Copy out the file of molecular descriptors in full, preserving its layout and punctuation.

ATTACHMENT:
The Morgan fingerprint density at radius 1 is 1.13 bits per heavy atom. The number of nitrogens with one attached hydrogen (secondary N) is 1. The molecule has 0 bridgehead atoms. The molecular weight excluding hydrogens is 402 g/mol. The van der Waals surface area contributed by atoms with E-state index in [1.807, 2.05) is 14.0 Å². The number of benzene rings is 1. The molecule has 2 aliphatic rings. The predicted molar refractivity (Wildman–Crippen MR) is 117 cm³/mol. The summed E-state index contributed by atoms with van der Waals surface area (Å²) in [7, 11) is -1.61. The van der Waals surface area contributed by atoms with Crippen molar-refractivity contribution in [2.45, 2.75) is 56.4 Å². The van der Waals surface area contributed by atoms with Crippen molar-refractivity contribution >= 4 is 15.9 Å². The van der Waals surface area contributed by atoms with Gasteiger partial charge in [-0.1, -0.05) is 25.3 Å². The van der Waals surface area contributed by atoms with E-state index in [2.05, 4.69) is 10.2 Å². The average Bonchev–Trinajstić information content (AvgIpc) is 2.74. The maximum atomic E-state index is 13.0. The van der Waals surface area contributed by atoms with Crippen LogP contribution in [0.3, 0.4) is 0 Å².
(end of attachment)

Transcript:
The Morgan fingerprint density at radius 1 is 1.13 bits per heavy atom. The number of nitrogens with one attached hydrogen (secondary N) is 1. The molecule has 0 bridgehead atoms. The molecular weight excluding hydrogens is 402 g/mol. The van der Waals surface area contributed by atoms with E-state index in [1.807, 2.05) is 14.0 Å². The number of benzene rings is 1. The molecule has 2 aliphatic rings. The predicted molar refractivity (Wildman–Crippen MR) is 117 cm³/mol. The summed E-state index contributed by atoms with van der Waals surface area (Å²) in [7, 11) is -1.61. The van der Waals surface area contributed by atoms with Crippen molar-refractivity contribution in [2.45, 2.75) is 56.4 Å². The van der Waals surface area contributed by atoms with Crippen molar-refractivity contribution >= 4 is 15.9 Å². The van der Waals surface area contributed by atoms with Gasteiger partial charge in [-0.1, -0.05) is 25.3 Å². The van der Waals surface area contributed by atoms with E-state index in [2.05, 4.69) is 10.2 Å². The average Bonchev–Trinajstić information content (AvgIpc) is 2.74. The maximum atomic E-state index is 13.0. The van der Waals surface area contributed by atoms with Crippen LogP contribution in [0.3, 0.4) is 0 Å².